Seated on a cushion at the Pharaoh Tutankhamun’s feet, Ankhesenamun hands her young husband an arrow to shoot at ducks in a papyrus thicket. Delicately engraved on a gilt shrine, it’s a scene (above) of touching intimacy, a window into the lives of the ancient Egyptian monarchs who reigned more than 3,300 years ago. Unfortunately, the window closes fast. Despite recent findings indicating that Tut, as he has come to be known, was probably not murdered, the life and death of the celebrated boy-king remain a tantalizing mystery.
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“The problem with Tutankhamun is that you have an embarrassment of riches of objects, but when you get down to the historical documents and what we actually know, there is very little,” says Kathlyn Cooney, a Stanford University Egyptologist and one of the curators of the first Tutankhamun exhibition to visit the United States in more than a quarter-century. (The show opens at the Los Angeles County Museum of Art on June 16 and travels to the Museum of Art in Fort Lauderdale, the Field Museum of Natural History in Chicago and the Franklin Institute in Philadelphia.)
On display are 50 stunning funerary objects from the pharaoh’s tomb and 70 pieces from other ancient tombs and temples, dating from 1550 to 1305 B.C. On loan from the Egyptian National Museum in Cairo, this astonishingly well-preserved assemblage includes jewelry, furniture and exquisitely carved and painted cosmetics vessels.
Negotiations for the exhibition dragged on for three years while the Egyptian Parliament and many archaeologists resisted lifting a travel ban imposed in 1982 after a gilt goddess from Tut’s tomb was broken while on tour in Germany. In the end, Egypt’s president, Hosni Mubarak, intervened.
“Once the president decided to put Egypt’s collections back on the museum circuit, we obtained the green light for the project,” says Wenzel Jacob, director of the Kunst- und Ausstellungshalle museum in Bonn, Germany, where the exhibition was on display before moving to Los Angeles.
Most of the objects were excavated in the Valley of the Kings, two desert canyons on the west bank of the Nile, 416 miles south of Cairo. Covering half a square mile, the valley is the site of some 62 tombs of Egyptian pharaohs and nobles. Unlike the blockbuster show of the 1970s that focused exclusively on Tut and the discovery of his tomb by English archaeologist Howard Carter in 1922, the current exhibition also highlights the ruler’s illustrious ancestors.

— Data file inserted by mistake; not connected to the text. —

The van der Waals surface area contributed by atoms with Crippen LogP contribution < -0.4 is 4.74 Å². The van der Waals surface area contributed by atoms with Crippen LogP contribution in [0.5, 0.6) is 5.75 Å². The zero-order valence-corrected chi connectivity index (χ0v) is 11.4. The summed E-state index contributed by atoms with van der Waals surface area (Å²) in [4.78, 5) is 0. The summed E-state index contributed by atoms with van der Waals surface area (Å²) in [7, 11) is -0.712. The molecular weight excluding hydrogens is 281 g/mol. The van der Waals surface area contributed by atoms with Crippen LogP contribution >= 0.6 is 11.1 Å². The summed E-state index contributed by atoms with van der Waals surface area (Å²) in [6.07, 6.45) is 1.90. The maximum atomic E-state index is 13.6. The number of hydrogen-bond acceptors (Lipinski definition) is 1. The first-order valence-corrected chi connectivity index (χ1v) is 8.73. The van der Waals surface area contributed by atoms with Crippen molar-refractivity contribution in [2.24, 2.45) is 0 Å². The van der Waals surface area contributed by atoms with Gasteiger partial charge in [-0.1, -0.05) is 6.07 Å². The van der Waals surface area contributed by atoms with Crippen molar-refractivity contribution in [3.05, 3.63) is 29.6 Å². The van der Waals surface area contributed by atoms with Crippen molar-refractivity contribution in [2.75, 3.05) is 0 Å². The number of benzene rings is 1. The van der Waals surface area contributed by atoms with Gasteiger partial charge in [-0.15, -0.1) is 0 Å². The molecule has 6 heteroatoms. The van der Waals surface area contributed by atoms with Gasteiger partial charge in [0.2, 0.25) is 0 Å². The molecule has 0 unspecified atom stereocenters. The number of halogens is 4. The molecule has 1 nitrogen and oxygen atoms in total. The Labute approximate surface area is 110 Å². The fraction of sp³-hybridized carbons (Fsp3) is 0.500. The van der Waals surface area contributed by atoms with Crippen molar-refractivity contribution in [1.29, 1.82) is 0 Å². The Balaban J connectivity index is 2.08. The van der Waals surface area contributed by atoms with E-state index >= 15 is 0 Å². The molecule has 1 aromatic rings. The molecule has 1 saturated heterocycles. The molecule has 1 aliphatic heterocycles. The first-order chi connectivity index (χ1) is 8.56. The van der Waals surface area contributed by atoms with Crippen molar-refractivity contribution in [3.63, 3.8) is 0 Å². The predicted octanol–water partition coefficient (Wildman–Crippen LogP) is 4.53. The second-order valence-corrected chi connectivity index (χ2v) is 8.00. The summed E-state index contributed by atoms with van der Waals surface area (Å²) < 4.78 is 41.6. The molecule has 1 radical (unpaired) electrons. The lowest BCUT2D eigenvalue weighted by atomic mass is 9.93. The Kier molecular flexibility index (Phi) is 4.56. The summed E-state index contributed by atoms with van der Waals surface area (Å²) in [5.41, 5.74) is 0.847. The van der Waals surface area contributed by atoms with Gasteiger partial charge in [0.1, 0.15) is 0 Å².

“This period was like a fantastic play with magnificent actors and actresses,” says Zahi Hawass, secretary general of Egypt’s Supreme Council of Antiquities. “Look at the beautiful Nefertiti and her six daughters; King Tut married one of them. Look at her husband, the heretic monarch Akhenaten; his domineering father, Amenhotep III; and his powerful mother, Queen Tiye. Look at the people around them: Maya, the treasurer; Ay, the power behind the throne; and Horemheb, the ruthless general.”
Born circa 1341 B.C., most likely in Ankhetaten (present-day Tell el-Amarna), Tutankhamun was first called Tutankhaten, a name that meant “the living image of the Aten,” the sole official divinity by the end of the rule of Akhenaten (1353 to 1335 B.C.). Tut was probably Akhenaten’s son by Kiya, a secondary wife, but may have been the son of Amenhotep III and Queen Tiye, making him Akhenaten’s younger brother.
While Tut was being educated at the palace, the empire was losing its grip on its northern territories in what is now Syria. But there is no indication that Akhenaten, perhaps reluctant to send his troops to foreign fields while he attempted to recast the established religion, took any action against invading Hittite warriors from Anatolia.
Although little is known of Tut’s childhood, British historian Paul Johnson speculates that life in a new capital city, Amarna, must have been insular and claustrophobic. Five or six years before Tut’s birth, Akhenaten had created Amarna, in part, perhaps, to escape the bubonic plague that was ravaging Egypt’s congested cities as well as to make a clean break with the cult of Amun, then Thebes’ chief god. Declaring Aten as the supreme and only god, Akhenaten closed the temples of rival gods and had his soldiers deface images of Amun and other deities, tossing out, to widespread consternation, a system that for two millennia had brought stability to this world and promised eternal life in the next. “The [new] religion was followed only in Amarna,” says André Wiese, curator of the Antikenmuseum in Basel, Switzerland, where the exhibition originated. “In Memphis and elsewhere, people continued to worship the pantheon of old.”